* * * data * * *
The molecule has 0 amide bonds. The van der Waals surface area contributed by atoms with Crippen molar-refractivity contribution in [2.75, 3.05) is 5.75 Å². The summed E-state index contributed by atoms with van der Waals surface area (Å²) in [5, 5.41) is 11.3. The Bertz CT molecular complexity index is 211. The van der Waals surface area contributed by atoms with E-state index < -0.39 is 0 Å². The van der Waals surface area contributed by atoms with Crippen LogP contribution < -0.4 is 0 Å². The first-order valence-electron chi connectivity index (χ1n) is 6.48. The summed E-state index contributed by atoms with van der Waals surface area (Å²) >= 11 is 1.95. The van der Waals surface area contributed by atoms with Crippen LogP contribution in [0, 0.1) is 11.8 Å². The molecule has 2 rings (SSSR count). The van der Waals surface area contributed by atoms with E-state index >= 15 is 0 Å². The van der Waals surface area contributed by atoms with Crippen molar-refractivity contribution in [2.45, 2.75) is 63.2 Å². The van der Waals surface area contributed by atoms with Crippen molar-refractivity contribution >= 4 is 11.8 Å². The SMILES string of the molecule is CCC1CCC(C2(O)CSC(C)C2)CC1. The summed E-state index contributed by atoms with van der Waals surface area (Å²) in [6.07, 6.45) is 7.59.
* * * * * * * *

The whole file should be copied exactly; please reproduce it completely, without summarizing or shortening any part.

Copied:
The molecule has 0 amide bonds. The van der Waals surface area contributed by atoms with Crippen molar-refractivity contribution in [2.75, 3.05) is 5.75 Å². The summed E-state index contributed by atoms with van der Waals surface area (Å²) in [5, 5.41) is 11.3. The Bertz CT molecular complexity index is 211. The van der Waals surface area contributed by atoms with E-state index < -0.39 is 0 Å². The van der Waals surface area contributed by atoms with Crippen LogP contribution < -0.4 is 0 Å². The first-order valence-electron chi connectivity index (χ1n) is 6.48. The summed E-state index contributed by atoms with van der Waals surface area (Å²) >= 11 is 1.95. The van der Waals surface area contributed by atoms with Crippen LogP contribution in [0, 0.1) is 11.8 Å². The molecule has 2 rings (SSSR count). The van der Waals surface area contributed by atoms with E-state index >= 15 is 0 Å². The van der Waals surface area contributed by atoms with Crippen molar-refractivity contribution in [2.45, 2.75) is 63.2 Å². The van der Waals surface area contributed by atoms with Crippen molar-refractivity contribution >= 4 is 11.8 Å². The SMILES string of the molecule is CCC1CCC(C2(O)CSC(C)C2)CC1. The summed E-state index contributed by atoms with van der Waals surface area (Å²) in [6.07, 6.45) is 7.59.